On visiting Thailand, I had images in my mind of subservient women who would see themselves as second-class citizens to men. My limited knowledge was that of 'Thai Brides' who could be purchased by mail order to accommodate the needs of men. I felt that their view of feminine would be deferential, accommodating, in service and self-sacrificing; rather than strong.
My journey began with a flight from London to Doha, Doha to Bangkok and finally Bangkok to Chiang Mai. The pilot (or captain) of this third flight was a woman; I was equally surprised and delighted when I heard her dulcet tones welcome us over the speaker system. Women in Thailand were not limited to being cabin crew, they could fly planes too!
I wondered whether this was a rare case, or were women empowered in Thailand to follow the career and life path of their choosing?
As we drove from Chiang Mai airport to our hotel I saw huge portraits of a woman on the streets, the portraits were adorned with floral garlands and sometimes framed in intricate ornate gold. These portraits were of Thailand's Queen Sirikit, widowed in October 2016. Mother's day is celebrated on her birthday in August. It seemed that the Queen was equally revered as her husband and even took over while her husband entered the Buddhist Monkhood for a period of time.
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I then learned of their recent prime minister, also female: Yingluck Shinawatra a Thai businesswoman and politician, a member of the Pheu Thai Party who became the 28th Prime Minister of Thailand following the 2011 general election. Yingluck was Thailand's first female Prime Minister and it's youngest in over 60 years. Unfortunately her time is clouded as she was removed from office on 7 May 2014 by a Constitutional Court decision that found her guilty on a charge of abuse of power, which she still disputes.
So women can get the top roles in Thailand, running the country and piloting planes, my preconceived ideas were very wrong, but what about the women who were not at the highest echelons of society, how did they fare?
Well, there was Ploy, a taxi driver who was working twelve-hour shifts to make ends meet. She was a single parent; her husband passed away 13 years ago while renovating their home. Now her mum looks after her daughter while she works. "I am a strong single mum"; she says smiling, while driving me to dinner in town.
Photo Credit: Jenny Garrett
Then there was Aom who we met at the entrance to a temple, Aom is a Maechi, a Buddhist laywomen who has dedicated her life to religion, vowing celibacy. Maechi's occupy a position somewhere between that of an ordinary lay follower and an ordained Monk. Aom was dressed in white robes, unlike the Monks who dress in orange, she had a shaved head and a kind smile. She said that being a Maechi helped her, she had a broken heart after a long-term relationship in which she came home to find her partner in bed with someone else, and a difficult childhood in which her stepmother beat her so severely she had to have stitches, she showed us the scars. Yet she smiled and prayed and thanked Buddha while showing us around.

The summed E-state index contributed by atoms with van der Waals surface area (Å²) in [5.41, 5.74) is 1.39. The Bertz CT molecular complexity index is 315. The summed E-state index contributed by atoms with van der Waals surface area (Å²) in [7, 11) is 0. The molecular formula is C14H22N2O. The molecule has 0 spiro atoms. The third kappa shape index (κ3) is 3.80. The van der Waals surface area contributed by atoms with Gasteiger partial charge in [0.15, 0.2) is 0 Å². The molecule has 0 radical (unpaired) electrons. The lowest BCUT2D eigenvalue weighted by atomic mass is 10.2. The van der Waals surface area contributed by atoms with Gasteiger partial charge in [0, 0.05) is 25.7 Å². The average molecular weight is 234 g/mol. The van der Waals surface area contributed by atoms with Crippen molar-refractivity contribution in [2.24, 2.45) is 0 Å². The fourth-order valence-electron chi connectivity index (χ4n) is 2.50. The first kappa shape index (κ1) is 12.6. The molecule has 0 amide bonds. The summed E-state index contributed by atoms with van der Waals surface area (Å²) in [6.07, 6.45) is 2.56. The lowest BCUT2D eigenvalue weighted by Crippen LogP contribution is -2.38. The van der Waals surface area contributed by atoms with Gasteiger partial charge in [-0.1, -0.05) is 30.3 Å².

And then there was Nong, our male tour guide, who told us that he and his wife wanted another child but he would have to be a stay at home dad to make it happen. His wife's career meant that she earned more than him and they didn't have parents to help out with child care. He said that stay at home dads were still rare in Thailand, but increasing in numbers as women succeed in the corporate world. In 2016, the BBC reported that almost a third of business roles in Thailand were held by women.
Photo Credit: Jenny Garrett
From Chiang Mai in Northern Thailand, I visited In Hua Hin a pretty beachside town, and then onto the city of Bangkok. Bangkok is well known for its vibrant street life and cultural landmarks, as well as its notorious red-light districts. Here I saw women earning money as street food stalls holders, hotels employees, shop assistants, office staff, tuk tuk drivers, masseurs and prostitutes. I cannot ignore the sex industry and the violence against women that exists within it. Thailand still has a problem with this, and although I personally didn't see it, it has been written about. Much like the instagram models that we always see fully made up, photo shopped and with perfect lighting, I never got to see the un made up, just woken up face of Thailand. If I had, I may have been saying that many women are victims rather than empowered view I have shared.
Thailand appears to be a very tolerant society, one that accepts you as you are. As a black person I obviously stood out as different, however I never felt anything but welcomed and accepted. I came across a number of 'lady boys' as the Thai people call them and no one batted an eyelid or treated them any differently.
Thailand really feels like an inclusive place. Yes there is poverty and there is wealth, but there also feels like opportunity. Most importantly there is acceptance, kindness and warmth, perhaps emanating from their faith and patriotism.
In the future, when I think of Thailand I won't think of Thai brides and subservient women, I will remember the female breadwinners, leaders and hard working women, helping the country, their families and themselves to thrive, however they can.
I will remember Thai women as feminine AND strong.